That writ­ing even­tu­ally took the form of a ro­man­tic tril­ogy set in the world of pro­fes­sional wrestling. Part one, Cau­li­flower Heart: A Ro­man­tic Wrestler (Head­line Books, 184 pages, $16.95), has earned rave re­views from pro-wrestlers such as Mick Fo­ley and Gail Kim and from Smash­ing Pump­kins gui­tarist, and high-pro­file wrestling fan, Billy Cor­gan. Ear­lier this year, it was a run­ner-up at the Hol­ly­wood Book Fes­ti­val and was awarded a sil­ver medal for sports fic­tion at the Book Fair In­ter­na­tional in Mi­ami.

It fol­lows the tri­als and tribu­la­tions of Clau­dine, a daugh­ter of a wrestling fam­ily who mar­ries a su­per­star grap­pler named Drew Bellamy. Hit by drugs, pol­i­tics and the pres­sures of fame, the fairy-tale ro­mance be­gins to un­ravel. Which will sound fa­mil­iar for those who know Hart’s back­story. But while she drew in­spi­ra­tion from her own ex­pe­ri­ences, she in­sists the char­ac­ters and story arc are fic­tional.

“I think it is re­flec­tive of me and my life but it isn’t nec­es­sar­ily things I have ex­pe­ri­enced,” she said. “It’s things that I saw hap­pen to other peo­ple in my life. It’s fic­tional but I had a lot of emo­tion. I felt a lot of em­pa­thy and sym­pa­thy for my char­ac­ters. I was cry­ing when I had to let one of them go. They were like real peo­ple to me but they’re a cul­mi­na­tion of a lot of peo­ple.”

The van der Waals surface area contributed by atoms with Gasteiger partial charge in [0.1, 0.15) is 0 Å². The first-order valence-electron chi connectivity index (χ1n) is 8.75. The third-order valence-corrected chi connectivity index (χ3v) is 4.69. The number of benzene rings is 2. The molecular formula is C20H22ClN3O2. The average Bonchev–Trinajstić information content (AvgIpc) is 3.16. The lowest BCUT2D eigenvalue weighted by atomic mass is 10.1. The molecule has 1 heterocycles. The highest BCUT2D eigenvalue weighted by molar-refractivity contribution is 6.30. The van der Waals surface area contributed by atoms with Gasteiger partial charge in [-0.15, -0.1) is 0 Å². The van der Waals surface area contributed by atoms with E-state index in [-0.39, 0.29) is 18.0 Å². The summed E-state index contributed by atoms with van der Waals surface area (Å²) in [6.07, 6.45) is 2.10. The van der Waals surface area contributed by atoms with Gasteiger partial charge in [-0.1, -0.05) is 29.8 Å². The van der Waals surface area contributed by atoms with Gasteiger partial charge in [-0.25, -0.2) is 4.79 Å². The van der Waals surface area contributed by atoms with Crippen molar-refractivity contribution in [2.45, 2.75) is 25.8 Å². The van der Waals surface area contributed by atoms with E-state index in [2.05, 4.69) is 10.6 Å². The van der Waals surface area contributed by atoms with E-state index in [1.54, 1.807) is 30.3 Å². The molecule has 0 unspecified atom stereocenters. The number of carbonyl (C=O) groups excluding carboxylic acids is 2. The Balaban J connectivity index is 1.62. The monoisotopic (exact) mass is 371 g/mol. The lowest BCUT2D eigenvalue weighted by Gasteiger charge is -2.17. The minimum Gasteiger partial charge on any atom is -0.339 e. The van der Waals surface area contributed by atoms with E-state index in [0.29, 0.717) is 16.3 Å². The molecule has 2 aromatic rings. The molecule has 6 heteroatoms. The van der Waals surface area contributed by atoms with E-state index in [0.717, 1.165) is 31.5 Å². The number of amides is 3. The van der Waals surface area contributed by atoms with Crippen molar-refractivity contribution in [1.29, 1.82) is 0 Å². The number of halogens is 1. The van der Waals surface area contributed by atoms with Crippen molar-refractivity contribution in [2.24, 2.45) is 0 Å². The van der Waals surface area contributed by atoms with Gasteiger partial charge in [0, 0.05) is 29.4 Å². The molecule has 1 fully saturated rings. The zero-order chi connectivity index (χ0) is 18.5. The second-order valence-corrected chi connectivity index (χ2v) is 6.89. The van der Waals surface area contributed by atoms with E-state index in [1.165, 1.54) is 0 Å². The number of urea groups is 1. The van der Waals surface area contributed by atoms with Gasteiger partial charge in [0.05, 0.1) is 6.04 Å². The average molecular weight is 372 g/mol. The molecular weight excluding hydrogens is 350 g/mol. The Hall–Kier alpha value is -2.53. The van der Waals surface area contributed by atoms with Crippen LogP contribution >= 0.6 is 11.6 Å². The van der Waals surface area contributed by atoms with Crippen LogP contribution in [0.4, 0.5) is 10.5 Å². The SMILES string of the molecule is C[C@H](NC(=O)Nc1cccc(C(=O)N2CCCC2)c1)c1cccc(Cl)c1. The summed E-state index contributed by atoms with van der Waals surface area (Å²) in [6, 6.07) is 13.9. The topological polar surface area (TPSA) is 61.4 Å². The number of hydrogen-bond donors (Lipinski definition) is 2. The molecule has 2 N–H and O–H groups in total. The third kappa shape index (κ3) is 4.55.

While pro-wrestling ro­mance may be a largely un­tested sub­genre, books by for­mer and cur­rent in-ring stars of­fer­ing an in­sider’s look at the in­dus­try have be­come fairly com­mon­place. In the Hart fam­ily alone there have been at least three mem­oirs: one by Bruce Hart, one by Owen’s widow, Martha, and a best­seller from Bret.

Chron­i­cling the du­elling egos, in­fight­ing and back­stage pol­i­tics have be­come hall­marks of th­ese be­hindthe-scenes pro-wrestling mem­oirs, but few proved as im­me­di­ately con­tentious as Diana Hart’s 2001 au­to­bi­og­ra­phy, Un­der the Mat.

It promised an in­side look at grow­ing up as part of the Hart dy­nasty but ended up di­vid­ing the fam­ily. Martha Hart threat­ened to sue. Bret called it “porno­graphic.” The book was even­tu­ally pulled from the shelves and Diana has since dis­owned it, al­though it is still men­tioned in her au­thor bio at the back of Cau­li­flower Heart.